Back in 2008, we reported to you on a brand-new Honda Civic Si sedan. At that time, the car had less than 40 miles on the odometer and had rolled off the assembly line in Ontario only days beforehand. Since then, the car has covered over 125,000 miles, had about 25 oil changes, four sets of tires, seen six Pennsylvania rust-belt winters, and been smashed into (hard) in a parking lot. We thought it might be interesting to see what time and distance has done to it since day one.
Three decades or so years ago, the idea of a Japanese economy car lasting this long would be nearly unheard of in this part of the world. Granted the drivetrains were always quite solid, but in this part of the United States, rust tended to disintegrate the bodies of Asian cars like septic-safe toilet paper. My father’s first car, a 1970 Toyota Corolla, began to rust through after two years. Now, nearly every steel-bodied vehicle is galvanized and thoroughly treated to prevent corrosion. The Civic we feature here today has spent its entire life parked outdoors and has been driven year-round on sun-baked highways and sodium chloride coated thoroughfares. Often, cars will suffer from corrosion in places where there have been accident repairs. (This author’s old Saab 900 being a prime example) This car, about a year or so into its life, was hit by an SUV while parked in a lot. The front end suffered considerable damage, but it was repaired properly aside from some slightly miss-matched paint. This car has no rust. At all. Anywhere.
The engine in the Si model of this generation is Honda’s K20Z3 unit. It displaces 2 liters, produces just under 200 horsepower, and redlines at 8,000 rpm. The VTEC system spiritedly kicks-in around 6,000 rpm and it still goes like hell when you want it to. On a cold morning, the engine will idle at 2,000 until some heat builds up. This powerplant can accurately be described as a bit “high-strung” and it is to be forgiven if, at this stage in its life, it burns a wee-bit of oil. Not really a significant amount, but enough that when the weather is hot, it’s not a bad idea to check the dipstick every month or so. The spark plugs have been changed once, but it shouldn’t need another set of four NGKs for another 75,000 miles or so. The serpentine belt is also original. Honestly, it seems just fine and doesn’t need to be changed yet.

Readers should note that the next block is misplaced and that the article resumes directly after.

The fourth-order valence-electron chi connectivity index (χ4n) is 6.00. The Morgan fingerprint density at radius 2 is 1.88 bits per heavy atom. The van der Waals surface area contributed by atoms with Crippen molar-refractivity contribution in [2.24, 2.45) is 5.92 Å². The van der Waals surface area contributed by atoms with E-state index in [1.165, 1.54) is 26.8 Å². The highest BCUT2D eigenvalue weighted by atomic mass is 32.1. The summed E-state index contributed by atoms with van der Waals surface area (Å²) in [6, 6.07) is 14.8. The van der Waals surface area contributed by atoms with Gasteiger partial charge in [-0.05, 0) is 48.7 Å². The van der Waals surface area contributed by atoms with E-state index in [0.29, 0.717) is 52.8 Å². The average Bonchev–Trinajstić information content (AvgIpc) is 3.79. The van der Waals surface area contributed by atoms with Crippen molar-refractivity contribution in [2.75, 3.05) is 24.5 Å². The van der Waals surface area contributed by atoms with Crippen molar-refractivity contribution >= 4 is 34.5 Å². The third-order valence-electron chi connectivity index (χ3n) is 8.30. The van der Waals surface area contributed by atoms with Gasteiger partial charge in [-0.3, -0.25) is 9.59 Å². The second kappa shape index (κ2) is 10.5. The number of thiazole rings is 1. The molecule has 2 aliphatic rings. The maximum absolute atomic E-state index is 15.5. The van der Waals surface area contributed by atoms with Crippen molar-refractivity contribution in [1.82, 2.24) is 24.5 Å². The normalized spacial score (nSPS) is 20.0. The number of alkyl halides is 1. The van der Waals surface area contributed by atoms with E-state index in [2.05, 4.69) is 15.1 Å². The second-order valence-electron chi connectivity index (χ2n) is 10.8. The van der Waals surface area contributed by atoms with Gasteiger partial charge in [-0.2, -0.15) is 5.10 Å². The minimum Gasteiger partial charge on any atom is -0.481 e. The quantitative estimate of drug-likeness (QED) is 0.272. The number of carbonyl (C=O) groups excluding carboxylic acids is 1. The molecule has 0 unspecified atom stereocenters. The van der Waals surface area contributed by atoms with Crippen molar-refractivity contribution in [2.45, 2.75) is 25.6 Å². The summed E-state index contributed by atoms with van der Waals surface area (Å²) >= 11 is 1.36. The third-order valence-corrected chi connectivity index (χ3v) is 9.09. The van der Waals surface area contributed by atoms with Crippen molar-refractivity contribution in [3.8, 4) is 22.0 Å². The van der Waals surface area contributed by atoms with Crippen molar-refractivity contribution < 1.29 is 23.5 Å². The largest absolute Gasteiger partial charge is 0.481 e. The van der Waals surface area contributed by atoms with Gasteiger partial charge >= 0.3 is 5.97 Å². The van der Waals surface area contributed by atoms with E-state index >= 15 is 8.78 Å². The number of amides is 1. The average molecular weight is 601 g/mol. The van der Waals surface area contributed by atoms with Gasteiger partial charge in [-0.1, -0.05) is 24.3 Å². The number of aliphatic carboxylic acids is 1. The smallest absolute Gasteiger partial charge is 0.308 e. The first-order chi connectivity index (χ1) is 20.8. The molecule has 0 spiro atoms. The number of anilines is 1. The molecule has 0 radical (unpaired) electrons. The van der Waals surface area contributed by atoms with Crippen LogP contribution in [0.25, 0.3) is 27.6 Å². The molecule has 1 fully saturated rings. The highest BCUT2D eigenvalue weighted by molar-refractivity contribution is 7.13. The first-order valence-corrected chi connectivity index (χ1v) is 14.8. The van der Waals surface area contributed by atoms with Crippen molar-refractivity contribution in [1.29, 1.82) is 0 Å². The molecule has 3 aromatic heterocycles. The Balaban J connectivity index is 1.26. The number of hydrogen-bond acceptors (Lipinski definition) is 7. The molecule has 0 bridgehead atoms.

The six-speed manual transmission still contains the oil it left the factory with. It’s still one of the slickest out there – an especially surprising trait on a front-wheel-drive sedan. The feel of the gear-change hasn’t really changed at all and it remains precise and smooth. The clutch action is also more-or-less as it was when new. It might benefit somewhat from some fresh hydraulic fluid, but that’s about it. The clutch itself has never been replaced and shows no signs of slippage, shudder, or bearing noise.PennDOT isn’t known for producing the finest highways in the nation. The roads can suffer from potholes that could be considered actual geological formations. The Civic Si is much more stiffly sprung than its less-sporting cousins and comes standard with low-profile tires on alloy wheels. (For the “off-season”, this car wears a set of standard Civic steel wheels with hubcaps) Given all that and the mileage, the struts are getting a bit old and do not have the same rebound dampening that they once did, but it’s probably not something one would notice unless they are familiar with the car. Bushings and ball-joints are still solid. The only major issue to date is the right-rear wheel bearing which is starting to make a bit of noise.
In spite of being desperately in need of a good cleaning, the interior has held up quite well. It has been baked and frozen repeatedly yet there are no signs of the dashboard pieces warping, delaminating, or cracking at all, though to be fair, this shouldn’t be an issue anyway with 21st century plastics. The Alcantara-like material that upholsters the seats’ side-bolsters do show a bit of wear, particularly on the drivers side. However, considering how large the bolsters are, and how often they are pressed against during entry and egress from the vehicle, one can’t hold fault against it. The only other quality issues that the cockpit of the Honda has displayed have been the occasional rattle from somewhere beneath the glovebox (that has been a bit of an unsolved mystery for some time), and the light which illuminates the button for the rear window defroster has ceased to function.
From the time it was new, my Volkswagen Golf used to blow out various light bulbs – headlights, brakes, markers, signals, etc – at any given time. Its ability to burn through headlights was a primary factor in my decision to eliminate its daytime running lamps for the sake of conservation. It was actually a bit of a rarity that every piece of lighting equipment functioned at once. The Honda has had it’s headlight bulbs replaced once since 2008. Everything other light is still original from the factory.
The eighth-generation Honda Civic is a ubiquitous car on roads all over the country. Well, pretty much anywhere for that matter. In some respects, it’s similar to the way old VW Beetle used to be. It was commonplace, affordable, economical, reliable, kind of odd-looking, but pretty damn good at just being a car. The Civic has those traits and more, and the Si can actually be quite fun. It’s sort of the way some old Italian sedans used to be when you think about it… except without the rust and temperamental electrics.
So, with the passage of six years and 125,600 miles, not much has really changed for our Honda here, and that’s actually pretty remarkable.
Photos by Ian Rothwell / Ran When Parked, 2008 & 2014